Coach's Corner

You got to hand it to Washington Athletic Director, Scott Woodward. He identified the best program in the conference, the USC Trojans (not hard to do), and pilfered both their coordinators. And while he was at it he added the offensive coordinator and line coach from Cal who just happens to be the best rushing team in the conference. Not a bad start.

When Nick Holt came on board as Washington's newest Defensive Coordinator it was almost too good to be true. As a coach, I think Nick Holt is a younger version of Jim Lambright, who is arguably the greatest Husky defensive coach of all time. Like Lambo, Holt is an ex-linebacker and a very serious coach. He is a bulldog with intense eyes and a passion for defense. He knows what he's in for and understands the challenge. It won't take long for the Husky defenders to get the message.

Holt wears it on his sleeve. He doesn't try to cover up his zeal, he embraces it openly. He's here for the right reasons and what he is getting paid is both fair and market value. It's not like he has to be the Savior like what has been said about Jake Locker. That moniker and responsibility now belongs to Steve Sarkisian, but Nick knows he has to change some attitudes and bring back the attack approach: Attack the day, attack the offense, attack the ball, attack each play, each game, each challenge with the same intensity.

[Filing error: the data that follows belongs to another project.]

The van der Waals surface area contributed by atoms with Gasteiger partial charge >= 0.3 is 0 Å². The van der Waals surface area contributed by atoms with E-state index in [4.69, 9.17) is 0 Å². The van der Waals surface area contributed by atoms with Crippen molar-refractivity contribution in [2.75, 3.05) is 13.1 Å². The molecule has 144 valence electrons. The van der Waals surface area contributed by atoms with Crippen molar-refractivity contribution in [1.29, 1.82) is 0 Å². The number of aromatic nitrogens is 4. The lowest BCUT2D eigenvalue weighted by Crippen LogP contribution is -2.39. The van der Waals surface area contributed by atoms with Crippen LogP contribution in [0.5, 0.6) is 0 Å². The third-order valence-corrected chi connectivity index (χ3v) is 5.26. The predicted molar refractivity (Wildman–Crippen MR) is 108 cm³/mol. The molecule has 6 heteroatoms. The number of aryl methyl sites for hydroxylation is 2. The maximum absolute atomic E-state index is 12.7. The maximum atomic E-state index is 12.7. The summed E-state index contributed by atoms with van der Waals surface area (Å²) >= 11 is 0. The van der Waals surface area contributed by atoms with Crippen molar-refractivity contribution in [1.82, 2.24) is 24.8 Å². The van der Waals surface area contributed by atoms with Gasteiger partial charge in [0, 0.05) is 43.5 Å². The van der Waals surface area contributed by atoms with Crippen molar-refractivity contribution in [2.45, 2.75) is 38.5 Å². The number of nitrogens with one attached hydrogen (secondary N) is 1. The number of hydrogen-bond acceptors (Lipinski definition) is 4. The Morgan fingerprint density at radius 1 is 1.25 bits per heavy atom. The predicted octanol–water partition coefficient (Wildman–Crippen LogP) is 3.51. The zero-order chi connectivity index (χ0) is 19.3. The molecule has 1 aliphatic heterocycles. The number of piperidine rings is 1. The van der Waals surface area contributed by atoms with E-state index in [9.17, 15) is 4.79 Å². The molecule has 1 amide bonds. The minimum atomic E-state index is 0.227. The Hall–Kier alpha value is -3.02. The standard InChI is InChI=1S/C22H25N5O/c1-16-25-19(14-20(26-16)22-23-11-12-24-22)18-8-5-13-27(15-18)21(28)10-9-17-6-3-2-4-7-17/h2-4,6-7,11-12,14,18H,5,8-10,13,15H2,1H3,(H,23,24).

In other words - Bring It.

Holt will try and do what Ed Donatell, Kent Baer, Phil Snow and Tim Hundley couldn't do, and that was mold the Huskies back into the defensive juggernaut they used to be in the 80's and 90's. He doesn't have to be a Jim Lambright or a Pete Carroll or any of those other guys. He just needs to do things exactly like he has been doing them for the past five years in the same conference and the players will do the rest.

He needs to just keep his own fire burning and these kids will follow him through a wall. They want to make it work more than anyone. Besides, I think he knows there is a nucleus of pretty good players to build around who now have the experience of playing at this level. He needs to get all them to play hard like Daniel Te'o-Nesheim does and to do it for four quarters. He needs to help them to become better tacklers by practicing it more. He needs to get them to create more turnovers through all-out hustle to the ball. He needs to get them to win games on defense, be tough, and get better on a daily basis.

He knows what he has to do and he's already doing it. Top Stories